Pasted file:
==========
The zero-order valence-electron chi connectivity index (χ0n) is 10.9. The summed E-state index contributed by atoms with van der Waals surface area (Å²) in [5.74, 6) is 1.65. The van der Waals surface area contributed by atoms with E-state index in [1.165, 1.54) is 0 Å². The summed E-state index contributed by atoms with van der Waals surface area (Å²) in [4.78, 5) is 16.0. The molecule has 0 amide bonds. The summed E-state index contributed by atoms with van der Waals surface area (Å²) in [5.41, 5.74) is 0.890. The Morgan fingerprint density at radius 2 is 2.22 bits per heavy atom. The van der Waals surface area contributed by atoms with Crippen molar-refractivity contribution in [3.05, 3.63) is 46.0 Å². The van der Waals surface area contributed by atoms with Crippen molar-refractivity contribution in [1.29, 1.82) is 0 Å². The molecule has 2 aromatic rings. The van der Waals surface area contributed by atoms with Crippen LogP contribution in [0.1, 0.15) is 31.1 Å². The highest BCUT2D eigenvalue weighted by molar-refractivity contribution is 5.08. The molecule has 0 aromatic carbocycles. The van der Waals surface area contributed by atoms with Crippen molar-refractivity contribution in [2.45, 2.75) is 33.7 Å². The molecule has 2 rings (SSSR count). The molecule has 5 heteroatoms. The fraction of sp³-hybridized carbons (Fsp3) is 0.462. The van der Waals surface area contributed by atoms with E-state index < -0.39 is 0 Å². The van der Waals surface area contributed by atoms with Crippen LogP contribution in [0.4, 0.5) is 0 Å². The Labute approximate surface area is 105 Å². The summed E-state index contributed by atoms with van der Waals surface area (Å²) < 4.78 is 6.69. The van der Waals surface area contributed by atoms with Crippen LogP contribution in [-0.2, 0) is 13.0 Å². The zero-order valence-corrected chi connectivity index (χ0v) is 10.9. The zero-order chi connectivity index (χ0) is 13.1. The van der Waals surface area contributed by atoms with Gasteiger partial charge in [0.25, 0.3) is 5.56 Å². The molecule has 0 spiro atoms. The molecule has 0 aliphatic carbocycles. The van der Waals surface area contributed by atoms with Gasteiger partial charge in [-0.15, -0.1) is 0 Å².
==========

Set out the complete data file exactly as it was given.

The zero-order valence-electron chi connectivity index (χ0n) is 10.9. The summed E-state index contributed by atoms with van der Waals surface area (Å²) in [5.74, 6) is 1.65. The van der Waals surface area contributed by atoms with E-state index in [1.165, 1.54) is 0 Å². The summed E-state index contributed by atoms with van der Waals surface area (Å²) in [4.78, 5) is 16.0. The molecule has 0 amide bonds. The summed E-state index contributed by atoms with van der Waals surface area (Å²) in [5.41, 5.74) is 0.890. The Morgan fingerprint density at radius 2 is 2.22 bits per heavy atom. The van der Waals surface area contributed by atoms with Crippen molar-refractivity contribution in [3.05, 3.63) is 46.0 Å². The van der Waals surface area contributed by atoms with Crippen molar-refractivity contribution in [1.29, 1.82) is 0 Å². The molecule has 2 aromatic rings. The van der Waals surface area contributed by atoms with Crippen LogP contribution in [0.1, 0.15) is 31.1 Å². The highest BCUT2D eigenvalue weighted by molar-refractivity contribution is 5.08. The molecule has 0 aromatic carbocycles. The van der Waals surface area contributed by atoms with Crippen molar-refractivity contribution in [2.45, 2.75) is 33.7 Å². The molecule has 2 rings (SSSR count). The molecule has 5 heteroatoms. The fraction of sp³-hybridized carbons (Fsp3) is 0.462. The van der Waals surface area contributed by atoms with E-state index < -0.39 is 0 Å². The van der Waals surface area contributed by atoms with Crippen LogP contribution in [0.4, 0.5) is 0 Å². The Labute approximate surface area is 105 Å². The summed E-state index contributed by atoms with van der Waals surface area (Å²) < 4.78 is 6.69. The van der Waals surface area contributed by atoms with Crippen LogP contribution in [-0.2, 0) is 13.0 Å². The zero-order valence-corrected chi connectivity index (χ0v) is 10.9. The zero-order chi connectivity index (χ0) is 13.1. The van der Waals surface area contributed by atoms with Gasteiger partial charge in [0.25, 0.3) is 5.56 Å². The molecule has 0 spiro atoms. The molecule has 0 aliphatic carbocycles. The van der Waals surface area contributed by atoms with Gasteiger partial charge in [-0.15, -0.1) is 0 Å².